Brother-sister duos save lives on Goan beaches

Times of India | 6 months ago | 20-05-2022 | 02:40 pm

Brother-sister duos save lives on Goan beaches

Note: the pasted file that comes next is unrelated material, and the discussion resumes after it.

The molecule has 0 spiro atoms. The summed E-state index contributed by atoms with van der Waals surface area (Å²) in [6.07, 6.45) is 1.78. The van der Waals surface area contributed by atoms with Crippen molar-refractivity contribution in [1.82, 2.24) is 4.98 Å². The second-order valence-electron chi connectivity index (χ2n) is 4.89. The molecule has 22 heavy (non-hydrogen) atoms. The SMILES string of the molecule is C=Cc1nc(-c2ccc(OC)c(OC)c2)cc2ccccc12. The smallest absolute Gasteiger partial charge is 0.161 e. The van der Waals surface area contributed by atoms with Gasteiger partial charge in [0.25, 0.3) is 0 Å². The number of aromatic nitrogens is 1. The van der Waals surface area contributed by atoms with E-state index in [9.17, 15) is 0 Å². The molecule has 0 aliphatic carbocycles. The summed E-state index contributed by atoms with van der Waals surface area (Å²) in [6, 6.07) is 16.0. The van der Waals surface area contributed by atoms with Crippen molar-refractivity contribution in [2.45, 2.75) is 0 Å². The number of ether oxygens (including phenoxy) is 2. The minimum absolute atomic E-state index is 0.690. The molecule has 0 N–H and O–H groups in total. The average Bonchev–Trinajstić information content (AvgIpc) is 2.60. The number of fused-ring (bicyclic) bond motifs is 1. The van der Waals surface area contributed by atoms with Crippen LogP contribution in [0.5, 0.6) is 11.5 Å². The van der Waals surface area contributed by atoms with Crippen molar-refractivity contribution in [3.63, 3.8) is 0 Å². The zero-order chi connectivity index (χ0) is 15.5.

When 27-year-old Harsha Naik from Bicholim would wait for her brother to come home to ask him about his day as a lifeguard, she would enjoy the thrill, risk, respect and responsibility that her brother would get. This inspired her to be one of the first woman lifeguards in Goa. On the other side was 21-year-old Shriya Karekar from Margao, who was getting fascinated with jet skis and her brother’s heroics attempts to save lives that pulled her towards this profession. Both women are currently lifeguards and are a part of the new program - Swim with Lifesavers. ‘We were inspired by our brothers’“The respect that I see my brother getting when he is at the beach is just amazing. He would come home and tell us about how he saved the tourists from drowning, the different measures and precautions he takes. A few weeks after I joined as a lifeguard, I told my father and he was very unhappy about the step I took. My mother is a swimmer and encouraged me to go ahead,” says Harsha. The family is into the business of sweet making and Harsha used to handle this, and there was some initial opposition as she was leaving the family profession. For Shriya this was a cool job to take. “Though the job had its own risks, it had a cool element too. As a kid, I was always fascinated by jet skis and I would go to Colva beach and admire the water sports. Here I can use the jet ski and save someone too - it’s a perfect place for me.” Shriya recently joined the services run by Drishti Marine Lifesavers and is posted at Benaulim beach. ‘As brothers we protect and guide them’“I told Shriya about the responsibilities of the job, you have to be mentally and physically present. If you snooze, you can lose a person to the tide. And I know that my sister is much more responsible than I am and being a swimmer by profession, she was fit for this post. I try to teach her techniques and ideas which she can use on the beach,” says Damodar Karekar, 27, captain administrator, who overlooks Arossim-Baina Beaches. He adds, “I asked my superiors not to post her and me at the same place as there could be misunderstandings created among teammates.”As a lifeguard they have to use various strategies to ensure that people are safe. “Working for around four years, I’ve gained a lot of knowledge how and what to speak to guests. I tell my sister what has to be done even though they are trained. I’ve asked her to be acquainted with the water sports and shack staff. They all help when we are in need. This is what I keep telling Harsha,” says Gautam Gajanan Naik, lifesaver who is currently posted on Baga Beach. ‘Our bros warned us about the tan’ The job comes not with just responsibilities but with a lot of tan, face allergies and other health issues. “When I wanted to join, my brother had told me about the tan and the other skin ailments. Being a student of fashion designing in the past, when I look at myself now, I’ve tanned a lot. But where will I go with all that fairness? I’m happy about what I’m doing. This job has given me a great feeling,” says Shriya. For Harsha - it’s a different deal. “More than me, My sister is concerned about my skin. She takes me to the parlour. But the next day, I’m back on the beach and I tend to get tanned again. Before I used to get scared of rescues, but a year into this, people treat us with a lot of respect,” says Harsha.

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